National leading law firm Stephensons warns on World Day for Safety and Health at Work, and in light of the latest health and safety industry figures, that the UK’s economic position could be creating a perfect storm for increased accidents in the workplace.
Stephensons is concerned that the rapid growth in the number of warehouse and logistics jobs could be leading to inadequate health and safety procedures, with worried employees – concerned about losing their jobs – feeling forced to work at risk, resulting in more workplace accidents and injuries in these areas.
The latest RIDDOR (Reporting of Injuries Diseases and Dangerous Occurrences Regulations) figures also appear to support the law firm’s concerns.
According to RIDDOR data released at the end of March, the number of employees who have suffered fatal injuries in the services industry – which encompasses warehouse, logistics, wholesale trade and retail trade – has increased by 23% when compared to figures released at the same time last year.
Conversely – and demonstrating an even starker rise in the services industry – the data shows that the number of fatalities in the workplace across all industries has decreased by 7%.
In addition, Stephensons – one of the country’s leading solicitors for personal injury claims – has seen an upturn in the number of enquiries coming into the personal injury team from workers in distribution centres, warehouses and supermarkets. The claimants say that inadequate training and poor application or absence of health and safety procedures at work are causing more accidents.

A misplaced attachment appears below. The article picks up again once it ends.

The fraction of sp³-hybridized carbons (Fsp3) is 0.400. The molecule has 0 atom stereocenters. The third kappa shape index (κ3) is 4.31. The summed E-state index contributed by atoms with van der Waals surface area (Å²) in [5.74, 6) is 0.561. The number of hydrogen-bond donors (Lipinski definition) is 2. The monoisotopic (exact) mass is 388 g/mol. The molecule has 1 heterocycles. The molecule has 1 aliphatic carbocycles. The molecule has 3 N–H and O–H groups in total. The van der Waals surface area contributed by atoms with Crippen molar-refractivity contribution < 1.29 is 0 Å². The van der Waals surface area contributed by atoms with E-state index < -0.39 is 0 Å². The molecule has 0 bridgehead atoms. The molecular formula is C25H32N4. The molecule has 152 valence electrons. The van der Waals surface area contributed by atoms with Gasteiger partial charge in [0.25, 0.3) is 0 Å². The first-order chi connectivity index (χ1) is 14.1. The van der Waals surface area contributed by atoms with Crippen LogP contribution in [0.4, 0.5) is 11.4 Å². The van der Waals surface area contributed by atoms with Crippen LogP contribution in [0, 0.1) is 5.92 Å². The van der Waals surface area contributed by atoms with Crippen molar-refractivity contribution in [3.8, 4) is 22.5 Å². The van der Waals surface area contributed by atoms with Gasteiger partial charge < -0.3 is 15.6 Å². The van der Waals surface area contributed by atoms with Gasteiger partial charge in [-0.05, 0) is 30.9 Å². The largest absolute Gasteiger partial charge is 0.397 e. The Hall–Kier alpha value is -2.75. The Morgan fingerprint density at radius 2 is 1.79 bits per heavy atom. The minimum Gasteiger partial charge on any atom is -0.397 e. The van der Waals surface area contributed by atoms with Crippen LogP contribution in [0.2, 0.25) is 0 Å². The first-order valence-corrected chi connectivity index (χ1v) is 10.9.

Danielle Callaway, partner in Stephensons personal injury team, explains: “The coronavirus pandemic has led to a sharp rise in the number of people employed in warehouses and distribution centres.
“As a result of the closure of non-essential shops and social distancing restrictions, many shoppers have gone online for delivery or collection of a vast range of goods and in turn retailers have dramatically boosted their e-commerce offer.
“This has led to rapid growth and rapid recruitment over a short period of time in this sector, in order to meet the increasing demand. Companies dealing with such a sudden need for staff may not have been able to ensure all new recruits have been adequately trained and equally, due to increased demand on the business, they may be struggling to enforce existing health and safety procedures.
“In addition to this, unemployment is high which could mean many employees are staying in jobs they know are unsafe, being torn between protecting their health and safety and the need to work and put food on the table.
“On World Day for Safety and Health at Work, it is important to emphasise to employees their right to work in a safe environment and for them to be aware of options available to them to claim compensation if they have been injured at work, securing vital financial support for themselves and their families.”
On 20 April 2021, the Office of National Statistics said that an estimated 1.67 million people were unemployed during December 2020 to February 2021, up 311,000 on the same period the previous year but down 50,000 on the quarter, the first quarterly decrease since October to December 2019.
According to forecasts from the Office for Budget Responsibility, the Treasury’s economics watchdog, unemployment is expected to peak at 6.5% at the end of this year after the furlough scheme ends.
The International Labour Organisation’s (ILO) World Day for Safety and Health at Work is an international campaign to promote safe, healthy and decent work around the globe. In light of the COVID-19 pandemic, this year’s event focuses on strategies to strengthen national occupational safety and health (OSH) systems to build resilience, in order to face crises now and in the future, drawing on lessons learned and experiences from the world of work.